NASA spacecraft OSIRIS-REx touches the asteroid Bennu in historic attempt to return samples

  • A NASA spacecraft on Tuesday touched the surface of the asteroid Bennu, in a mission that aims to return rocky pieces for examination on Earth in 2023.
  • The mission marks the first time NASA has attempted to return materials from an asteroid.
  • While NASA confirmed that the spacecraft touched the asteroid, the space agency will not know for several more hours if it collected materials successfully.

A NASA spacecraft on Tuesday touched the surface of the asteroid Bennu, in a mission that aims to return rocky pieces for examination on Earth in 2023.

"Touchdown declared," NASA said on a webcast from the mission's control center. "Sampling is in progress."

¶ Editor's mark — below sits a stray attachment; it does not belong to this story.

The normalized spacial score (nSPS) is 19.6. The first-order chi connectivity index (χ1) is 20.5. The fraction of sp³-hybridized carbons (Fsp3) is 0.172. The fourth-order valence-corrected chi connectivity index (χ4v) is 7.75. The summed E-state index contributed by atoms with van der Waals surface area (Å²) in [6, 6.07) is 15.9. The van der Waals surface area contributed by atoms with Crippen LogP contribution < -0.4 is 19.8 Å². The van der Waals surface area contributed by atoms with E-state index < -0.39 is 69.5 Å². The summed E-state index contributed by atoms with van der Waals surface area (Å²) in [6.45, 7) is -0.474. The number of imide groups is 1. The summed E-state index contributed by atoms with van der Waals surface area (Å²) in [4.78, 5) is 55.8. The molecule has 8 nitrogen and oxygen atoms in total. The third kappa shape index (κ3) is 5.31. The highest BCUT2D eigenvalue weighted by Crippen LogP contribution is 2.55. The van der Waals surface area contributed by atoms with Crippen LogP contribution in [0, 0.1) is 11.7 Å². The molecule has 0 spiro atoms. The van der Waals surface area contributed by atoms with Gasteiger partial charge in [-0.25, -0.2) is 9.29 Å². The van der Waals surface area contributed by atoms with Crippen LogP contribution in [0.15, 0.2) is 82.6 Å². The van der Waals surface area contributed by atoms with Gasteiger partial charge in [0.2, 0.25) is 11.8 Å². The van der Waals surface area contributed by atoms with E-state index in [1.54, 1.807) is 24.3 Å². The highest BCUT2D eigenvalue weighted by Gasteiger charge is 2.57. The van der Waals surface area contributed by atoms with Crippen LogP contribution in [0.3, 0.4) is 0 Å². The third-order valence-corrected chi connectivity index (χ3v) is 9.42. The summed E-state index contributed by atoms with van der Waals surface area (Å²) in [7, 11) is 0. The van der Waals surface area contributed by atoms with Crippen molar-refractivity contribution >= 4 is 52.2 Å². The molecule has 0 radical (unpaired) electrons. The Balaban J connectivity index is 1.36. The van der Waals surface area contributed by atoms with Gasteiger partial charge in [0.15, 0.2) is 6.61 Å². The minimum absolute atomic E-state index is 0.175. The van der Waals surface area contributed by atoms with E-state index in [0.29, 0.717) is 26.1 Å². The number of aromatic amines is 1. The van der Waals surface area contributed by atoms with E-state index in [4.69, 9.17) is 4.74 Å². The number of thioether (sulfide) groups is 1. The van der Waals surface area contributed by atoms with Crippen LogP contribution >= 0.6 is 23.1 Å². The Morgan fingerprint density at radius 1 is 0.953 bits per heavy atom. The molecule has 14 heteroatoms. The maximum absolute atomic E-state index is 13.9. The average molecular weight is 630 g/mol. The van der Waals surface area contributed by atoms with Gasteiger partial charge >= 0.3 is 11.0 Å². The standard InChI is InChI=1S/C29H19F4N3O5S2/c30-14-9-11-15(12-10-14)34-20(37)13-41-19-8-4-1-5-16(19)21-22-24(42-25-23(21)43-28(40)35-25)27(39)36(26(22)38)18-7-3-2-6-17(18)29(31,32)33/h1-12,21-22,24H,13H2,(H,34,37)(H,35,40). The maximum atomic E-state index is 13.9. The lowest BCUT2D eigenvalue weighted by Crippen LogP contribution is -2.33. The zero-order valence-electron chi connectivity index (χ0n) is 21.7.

The mission marks the first time NASA has attempted to return materials from an asteroid, a feat that only Japan has pulled off before but in smaller quantities. While NASA confirmed that the spacecraft touched the asteroid, the space agency will not know for several more hours if it collected materials successfully.

Called OSIRIS-REx – an acronym that stands for Origins, Spectral Interpretation, Resource Identification, Security, Regolith Explorer – the NASA spacecraft represents the culmination of years of work. The mission launched in Sept. 2016, with a total cost of about $1 billion.

"Everything I've worked on has been focused on this day, getting the spacecraft down to contact the asteroid and collect the sample," Dr. Dante Lauretta, a professor of Planetary Science and Cosmochemistry at the University of Arizona and the leader of the mission, told CNBC.